- Grocery Outlet is working with Uber to test on-demand and scheduled grocery delivery at select stores on the West Coast, the companies announced in a joint press release Thursday.
- The pilot involves 72 Grocery Outlet locations in California, Oregon and Washington. Customers will not be charged a delivery fee on their first order of at least $30 through June 19, and Uber One members will get free delivery on all orders of $15 or more.
- Grocery Outlet has recently been expanding its digital operations after long saying it preferred to direct shoppers to its brick-and-mortar locations and did not see a need to offer e-commerce.
The announcement detailing Grocery Outlet’s partnership with Uber follows comments during the retailer’s first-quarter earnings call last week by CEO Eric Lindberg indicating that it was developing a relationship with the e-commerce provider.
Lindberg also said during the call that Grocery Outlet intends to work with DoorDash, but the supermarket operator has so far not said anything further about that partnership.
Uber and Grocery Outlet did not say how long they expect their pilot to last, but noted it involves stores in cities including Seattle; San Francisco; Portland, Oregon; and San Jose, Sacramento, Palo Alto, and Sunnyvale, California. Shoppers will be able to place orders through the Uber and Uber Eats platforms, according to the press release.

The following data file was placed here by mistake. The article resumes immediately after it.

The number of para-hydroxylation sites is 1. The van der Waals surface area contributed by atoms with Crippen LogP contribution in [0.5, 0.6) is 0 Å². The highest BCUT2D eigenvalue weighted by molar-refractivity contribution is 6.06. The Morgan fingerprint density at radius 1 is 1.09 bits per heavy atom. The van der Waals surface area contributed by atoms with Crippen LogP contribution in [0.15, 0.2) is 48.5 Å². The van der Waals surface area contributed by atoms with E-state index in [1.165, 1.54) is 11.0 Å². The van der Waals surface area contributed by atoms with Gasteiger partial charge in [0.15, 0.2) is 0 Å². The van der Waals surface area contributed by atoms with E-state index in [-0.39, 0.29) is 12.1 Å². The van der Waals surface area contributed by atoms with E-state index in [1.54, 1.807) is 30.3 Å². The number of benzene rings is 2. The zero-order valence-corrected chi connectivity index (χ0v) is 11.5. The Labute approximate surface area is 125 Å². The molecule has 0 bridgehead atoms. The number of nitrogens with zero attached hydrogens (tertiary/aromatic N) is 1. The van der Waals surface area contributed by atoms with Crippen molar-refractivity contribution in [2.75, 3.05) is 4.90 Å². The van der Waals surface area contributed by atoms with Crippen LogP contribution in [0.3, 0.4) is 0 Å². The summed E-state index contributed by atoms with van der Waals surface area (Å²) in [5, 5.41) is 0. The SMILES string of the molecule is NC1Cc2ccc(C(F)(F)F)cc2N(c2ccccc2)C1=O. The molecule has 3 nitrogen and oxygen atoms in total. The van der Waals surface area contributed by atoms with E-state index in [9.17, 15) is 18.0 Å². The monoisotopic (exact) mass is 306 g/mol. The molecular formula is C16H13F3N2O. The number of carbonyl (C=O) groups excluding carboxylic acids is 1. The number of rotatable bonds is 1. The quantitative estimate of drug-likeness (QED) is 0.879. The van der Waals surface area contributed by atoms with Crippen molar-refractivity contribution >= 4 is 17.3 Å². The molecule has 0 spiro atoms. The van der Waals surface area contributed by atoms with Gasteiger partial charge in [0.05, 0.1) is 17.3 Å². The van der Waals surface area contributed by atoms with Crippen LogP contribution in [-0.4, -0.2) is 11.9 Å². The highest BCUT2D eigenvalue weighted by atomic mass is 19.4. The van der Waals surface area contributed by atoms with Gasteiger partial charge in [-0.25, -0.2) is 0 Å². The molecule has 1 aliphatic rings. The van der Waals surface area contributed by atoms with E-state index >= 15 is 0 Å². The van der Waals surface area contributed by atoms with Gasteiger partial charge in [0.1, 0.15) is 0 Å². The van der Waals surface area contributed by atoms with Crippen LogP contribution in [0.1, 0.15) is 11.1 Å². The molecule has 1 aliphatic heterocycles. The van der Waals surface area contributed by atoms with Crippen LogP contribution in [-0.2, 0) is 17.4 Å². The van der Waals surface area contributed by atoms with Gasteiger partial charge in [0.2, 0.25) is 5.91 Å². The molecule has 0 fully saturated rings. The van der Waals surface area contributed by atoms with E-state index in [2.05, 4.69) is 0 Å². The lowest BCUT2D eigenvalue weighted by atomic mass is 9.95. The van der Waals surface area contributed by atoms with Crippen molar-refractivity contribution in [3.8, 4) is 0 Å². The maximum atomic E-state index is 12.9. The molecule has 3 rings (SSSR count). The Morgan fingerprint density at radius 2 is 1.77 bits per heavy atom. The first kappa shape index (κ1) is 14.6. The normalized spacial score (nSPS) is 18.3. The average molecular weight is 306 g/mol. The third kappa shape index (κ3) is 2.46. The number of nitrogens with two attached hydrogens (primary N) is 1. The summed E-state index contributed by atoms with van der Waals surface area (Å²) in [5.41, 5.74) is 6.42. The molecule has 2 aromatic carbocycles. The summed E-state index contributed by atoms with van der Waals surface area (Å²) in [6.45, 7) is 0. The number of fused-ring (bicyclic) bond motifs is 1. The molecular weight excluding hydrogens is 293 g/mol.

Grocery Outlet’s deal with Uber follows the discount food retailer’s expansion of its relationship with Instacart, which began offering delivery service from most of the chain’s locations in April.
Like Grocery Outlet’s newly announced partnership with Uber, the company’s arrangement with Instacart began with a pilot involving a limited number of stores. Grocery Outlet opted to bring Instacart-provided delivery service to nearly 400 of its approximately 410 locations in seven states after a test at 68 locations that kicked off in October and was set to last six months.
Until it revealed it was working with Instacart last fall, Grocery Outlet had avoided e-commerce, which it described as a poor match for its business model. The company, whose stores are owned and operated by individual owners, focuses on attracting customers with a shifting assortment of heavily discounted goods that it has said resonates best with people who shop in person.
“It’s really hard to replicate the treasure hunt experience online. And then on top of that, just the close connection customers have with the operator and the overall in-store ... shopping experience” works better when people visit physical stores, Grocery Outlet President R.J. Sheedy said during an earnings call in November 2020.
The press release about Grocery Outlet’s pilot with Uber makes clear that the grocer chain has firmly changed its thinking as e-commerce has expanded across the grocery industry.
“We think it’s important to make our great-value products available across another platform and to a greater audience, introducing Grocery Outlet to customers who may not have shopped with us before,” Sheedy said in Thursday's announcement.